Buy the nicest screwdrivers you can afford.
Probably not so much, or at least less than you might think.
We often need to store dates and times in a database and retrieve them later. I have seen people choosing to store those in the highest precision available. For example, in Python the precision for a
datetime object is microseconds. That is one millionth of a second!
For a lot of use cases, this kind of precision is not needed. For many cases, second precision is enough. Examples for use-cases that probably don’t need the highest precision are:
Furthermore, it makes sense to use the same precision in your code as in your database. By doing so, you get the exact same date and time when you save an object to the database and when you retrieve it later. This is especially important in tests where exact equality is tested.
One example is MySQL which has the
DATETIME(3) type where the number denotes the sub-second precision. Defining the precision explicitly makes it not only more predictable in your code, it also avoid wasting space.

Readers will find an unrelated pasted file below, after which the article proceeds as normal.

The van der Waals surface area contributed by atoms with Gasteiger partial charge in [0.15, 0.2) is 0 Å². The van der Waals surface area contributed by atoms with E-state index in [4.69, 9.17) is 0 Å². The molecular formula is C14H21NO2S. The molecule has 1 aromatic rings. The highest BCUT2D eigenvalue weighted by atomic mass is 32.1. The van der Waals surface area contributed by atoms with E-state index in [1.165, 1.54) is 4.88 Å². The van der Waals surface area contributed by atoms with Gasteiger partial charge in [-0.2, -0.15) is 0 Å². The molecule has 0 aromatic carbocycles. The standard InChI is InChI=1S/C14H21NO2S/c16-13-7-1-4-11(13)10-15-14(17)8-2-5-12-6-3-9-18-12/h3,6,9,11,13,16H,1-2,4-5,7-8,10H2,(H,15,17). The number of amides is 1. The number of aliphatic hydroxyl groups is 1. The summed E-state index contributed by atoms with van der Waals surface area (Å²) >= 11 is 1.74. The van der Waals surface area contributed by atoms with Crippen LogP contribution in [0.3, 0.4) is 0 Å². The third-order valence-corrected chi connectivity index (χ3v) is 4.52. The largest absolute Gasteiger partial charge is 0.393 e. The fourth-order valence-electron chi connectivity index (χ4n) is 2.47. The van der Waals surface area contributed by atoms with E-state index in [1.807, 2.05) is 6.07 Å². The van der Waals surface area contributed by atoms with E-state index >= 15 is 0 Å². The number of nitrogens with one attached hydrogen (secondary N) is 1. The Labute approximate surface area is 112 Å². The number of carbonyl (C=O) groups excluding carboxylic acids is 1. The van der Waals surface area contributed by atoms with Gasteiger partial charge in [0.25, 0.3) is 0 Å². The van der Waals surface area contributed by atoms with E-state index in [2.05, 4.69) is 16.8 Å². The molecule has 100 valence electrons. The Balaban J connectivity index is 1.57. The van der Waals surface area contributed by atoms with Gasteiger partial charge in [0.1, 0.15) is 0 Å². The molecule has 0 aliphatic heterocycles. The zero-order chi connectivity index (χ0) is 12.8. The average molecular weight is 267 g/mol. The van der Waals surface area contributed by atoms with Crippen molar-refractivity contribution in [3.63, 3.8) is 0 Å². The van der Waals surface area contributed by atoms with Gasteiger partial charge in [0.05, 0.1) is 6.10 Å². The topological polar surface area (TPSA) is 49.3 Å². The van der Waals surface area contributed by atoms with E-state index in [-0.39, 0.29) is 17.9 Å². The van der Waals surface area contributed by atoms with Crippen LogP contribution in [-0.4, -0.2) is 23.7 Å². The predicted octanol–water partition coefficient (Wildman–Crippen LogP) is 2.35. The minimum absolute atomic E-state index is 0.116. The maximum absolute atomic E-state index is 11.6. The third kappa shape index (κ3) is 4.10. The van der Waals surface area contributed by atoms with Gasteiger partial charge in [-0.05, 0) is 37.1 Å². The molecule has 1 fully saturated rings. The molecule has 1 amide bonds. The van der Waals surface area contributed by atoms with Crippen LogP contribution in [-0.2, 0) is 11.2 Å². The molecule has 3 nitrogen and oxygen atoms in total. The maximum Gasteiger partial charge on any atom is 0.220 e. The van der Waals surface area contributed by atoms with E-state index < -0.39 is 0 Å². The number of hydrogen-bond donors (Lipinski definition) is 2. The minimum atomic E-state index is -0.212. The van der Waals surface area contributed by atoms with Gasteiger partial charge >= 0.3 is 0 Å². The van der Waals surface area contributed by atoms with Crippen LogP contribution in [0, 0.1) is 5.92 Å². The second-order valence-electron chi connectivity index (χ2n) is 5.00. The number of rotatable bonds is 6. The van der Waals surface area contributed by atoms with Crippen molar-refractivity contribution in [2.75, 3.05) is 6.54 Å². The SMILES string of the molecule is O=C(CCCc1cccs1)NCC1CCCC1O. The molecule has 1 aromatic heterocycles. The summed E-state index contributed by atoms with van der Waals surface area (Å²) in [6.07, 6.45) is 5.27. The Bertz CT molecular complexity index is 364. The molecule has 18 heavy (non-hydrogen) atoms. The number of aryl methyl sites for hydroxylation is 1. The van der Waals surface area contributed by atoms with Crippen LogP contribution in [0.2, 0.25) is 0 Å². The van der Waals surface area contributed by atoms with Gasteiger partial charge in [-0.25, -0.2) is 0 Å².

As usual, it depends on the use case. It does make sense to think a little bit about the precision to avoid problems later in the development process.
I was looking for an easy way to create new jekyll posts via command line and found the plugin Jekyll compose. I am very late to the party but wanted to give this a little bit more visibility as I have used a more bare-bones Jekyll beforehand.
Installation is simple via:
To show the full URL in Chrome, right click on the address bar and check “Always show full URLs”. This shows the http(s) portion of the URL in all cases and not only the domain name.